I hear this all the time! So many people feel the need to buy into these common phrases without even thinking about what they are saying. They are so negative! Why not say something positive, or at least be honest? (There’s nothing worse than saying you’re “great” all the time if that’s not how you really feel.)
The word “never” creates immediate restrictions on your life, and when we say that word, it’s very rarely an accurate reflection of the choices that are available to us. It closes our mind to solutions and creates unnecessary limits. Decide today to never say never again!
7 Things to Start Saying
Entrepreneur Richard Branson claims that making a conscious decision to say “yes” to more things is one of his secrets for success. Next time your natural instinct is to say no, try saying yes instead. Open your mind to a whole new world of possibilities and watch as your life suddenly becomes much more interesting.
2. “I’m lucky / grateful…”
It’s been proven that gratitude can relieve symptoms of depression and unhappiness. Before I go to sleep, I like to remind myself of 3 things each day that I’m grateful for, or lucky to have in my life. This is a nice way to go to bed with positive thoughts instead of being kept awake by worries or fears.
3. “I Will.”
This is a great replacement for “I’ll try”. Consider for a moment how much more powerful the words “I will” are, compared to “I’ll try”. By saying “I will”, you’re really committing to something and your goals suddenly feel possible. Don’t worry too much about whether you actually reach the goals or not—this is about you setting yourself up for success, not failure.
4. “What if?”
This is a great alternative to words like “never” or “impossible”. Instead of limiting us, the phrase “what if?” creates possibility. It encourages solution-oriented thinking, which helps us to solve problems. The next time you feel as though a situation is hopeless, try asking yourself “what if?” and see what solutions pop up.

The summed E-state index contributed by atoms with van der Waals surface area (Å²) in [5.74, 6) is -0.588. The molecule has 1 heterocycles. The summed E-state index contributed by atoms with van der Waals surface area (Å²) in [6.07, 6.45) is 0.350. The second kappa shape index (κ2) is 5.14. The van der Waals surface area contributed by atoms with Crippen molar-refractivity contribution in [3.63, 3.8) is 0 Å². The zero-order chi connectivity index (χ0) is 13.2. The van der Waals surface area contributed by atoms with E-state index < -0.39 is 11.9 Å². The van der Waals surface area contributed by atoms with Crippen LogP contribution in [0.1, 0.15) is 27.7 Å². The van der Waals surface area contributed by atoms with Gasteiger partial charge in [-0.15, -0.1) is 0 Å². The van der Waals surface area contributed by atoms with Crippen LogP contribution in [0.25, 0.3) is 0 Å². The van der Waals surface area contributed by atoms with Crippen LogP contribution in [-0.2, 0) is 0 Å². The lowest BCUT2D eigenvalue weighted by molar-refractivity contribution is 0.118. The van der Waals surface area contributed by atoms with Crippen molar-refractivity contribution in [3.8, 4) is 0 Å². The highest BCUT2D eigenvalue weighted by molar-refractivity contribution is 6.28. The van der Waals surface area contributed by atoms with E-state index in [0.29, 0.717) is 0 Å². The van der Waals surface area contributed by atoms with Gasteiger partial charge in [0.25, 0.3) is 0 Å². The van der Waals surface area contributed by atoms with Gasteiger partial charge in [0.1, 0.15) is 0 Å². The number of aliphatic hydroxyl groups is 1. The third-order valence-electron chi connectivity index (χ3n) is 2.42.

5. Positive Greetings such as “I’m well.”
Instead of saying “not bad” or “could be worse” when someone asks you how you are, try a simple “I’m well, thankyou” instead. Alternately, if you’re not having a great day, be honest but with a positive spin—“I’m not having the best day but I’m sure tomorrow will be better.”
6. Positive instructions such as “Remember to…”
If I said to you “Don’t think about a pink elephant” right now what did you just think of? A pink elephant, right? So we’re actually thinking about the very thing we want to avoid. This can be really dangerous when we use instructions such as “don’t forget to pay the bills today” because all our brain hears is “forget to pay the bills!” If we flip our language so it’s positive, however, we get much better results. If you want to remember something, then tell yourself just that, instead of what you don’t want to do.
7. “Things could be worse…”
The next time you find yourself in a challenging situation, try re-framing your problem by comparing it to something worse. This is a great way to minimise the size of your problems. When we put things into context, we can gain perspective and suddenly our problems don’t feel as bad.